“I just want to record and edit audio tracks — what do I need?” A lot of the software for recording and editing multiple tracks of audio is, admittedly, overkill for the basic user. That could make the new creation from WinAMP creator Justin Frankel appealing. (More bizarrely, he also created a cross-shaped effects processor called the Jesusonic CrusFX, mixing blasphemy with music production.)

Right now, REAPER is free (at version 0.42); when it hits 1.0 it’ll be “inexpensive” shareware. (No pricing is out yet.) The interface looks a lot like Sony’s ACID, but “lite” versions of ACID often strip out critical features, so it could still be competition.

So does Windows need another audio editing program?

I’ve been skeptical, but Brad Sucks, Music thing, and even my former Keyboard mate Carl Lumma have weighed in. Why should we care? These features caught my eye:

  • Lightweight design, simple interface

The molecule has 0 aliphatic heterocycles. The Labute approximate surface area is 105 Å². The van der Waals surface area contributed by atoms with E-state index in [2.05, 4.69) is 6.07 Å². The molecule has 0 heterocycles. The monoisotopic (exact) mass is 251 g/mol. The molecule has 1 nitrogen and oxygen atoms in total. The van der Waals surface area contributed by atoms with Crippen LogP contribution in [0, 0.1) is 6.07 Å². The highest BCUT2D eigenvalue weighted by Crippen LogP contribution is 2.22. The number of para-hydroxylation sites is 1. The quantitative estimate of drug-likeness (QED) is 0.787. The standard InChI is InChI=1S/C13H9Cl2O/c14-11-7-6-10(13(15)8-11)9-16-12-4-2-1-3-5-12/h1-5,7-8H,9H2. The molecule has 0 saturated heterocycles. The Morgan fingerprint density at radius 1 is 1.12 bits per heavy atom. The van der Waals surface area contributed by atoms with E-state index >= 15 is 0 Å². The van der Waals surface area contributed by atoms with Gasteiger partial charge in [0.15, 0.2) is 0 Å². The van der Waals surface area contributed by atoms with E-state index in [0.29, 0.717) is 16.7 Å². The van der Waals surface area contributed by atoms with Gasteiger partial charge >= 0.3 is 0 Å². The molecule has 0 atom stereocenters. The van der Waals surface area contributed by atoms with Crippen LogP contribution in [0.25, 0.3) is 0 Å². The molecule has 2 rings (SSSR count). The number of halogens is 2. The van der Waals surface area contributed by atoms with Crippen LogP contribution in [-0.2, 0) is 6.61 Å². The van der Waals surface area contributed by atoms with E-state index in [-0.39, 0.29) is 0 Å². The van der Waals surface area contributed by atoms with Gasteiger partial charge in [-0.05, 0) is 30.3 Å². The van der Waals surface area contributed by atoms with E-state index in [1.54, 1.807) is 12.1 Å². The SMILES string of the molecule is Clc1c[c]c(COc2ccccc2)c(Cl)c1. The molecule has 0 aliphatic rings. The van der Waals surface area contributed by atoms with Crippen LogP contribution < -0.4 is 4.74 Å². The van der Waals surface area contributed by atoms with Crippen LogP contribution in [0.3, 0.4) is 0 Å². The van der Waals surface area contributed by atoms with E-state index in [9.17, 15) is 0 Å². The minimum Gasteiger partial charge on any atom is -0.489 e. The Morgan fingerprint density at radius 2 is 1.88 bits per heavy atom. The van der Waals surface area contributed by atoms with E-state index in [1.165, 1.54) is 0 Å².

• Select by BPM or ms for easy loop slicing
  • High-quality 64-bit float sample pipeline
  • Easy recording and monitoring of buses
  • Templates and smart project file management
  • Coming soon, but not yet: VST, DirectX, markers, envelope curves, public plug-in API, OGG support

  • Sounds good, but Justin is entering an awfully crowded field. Basic versions of Ableton Live (which does pretty much all of this and plenty REAPER can’t) ship with most audio interfaces, and Mackie’s Tracktion has a more elegant interface at a pretty low price. I also expect some of the Linux-based software to make the leap to either Mac or Windows or both very soon, meaning more free competition is on the way.

    A revolution in the making? Or just a rip-off of other editors we’d have ignored if it didn’t come from the guy who made WinAMP? I’m waiting until it gets closer to 1.0.

    Now, you may commence singing Don’t Fear the REAPER.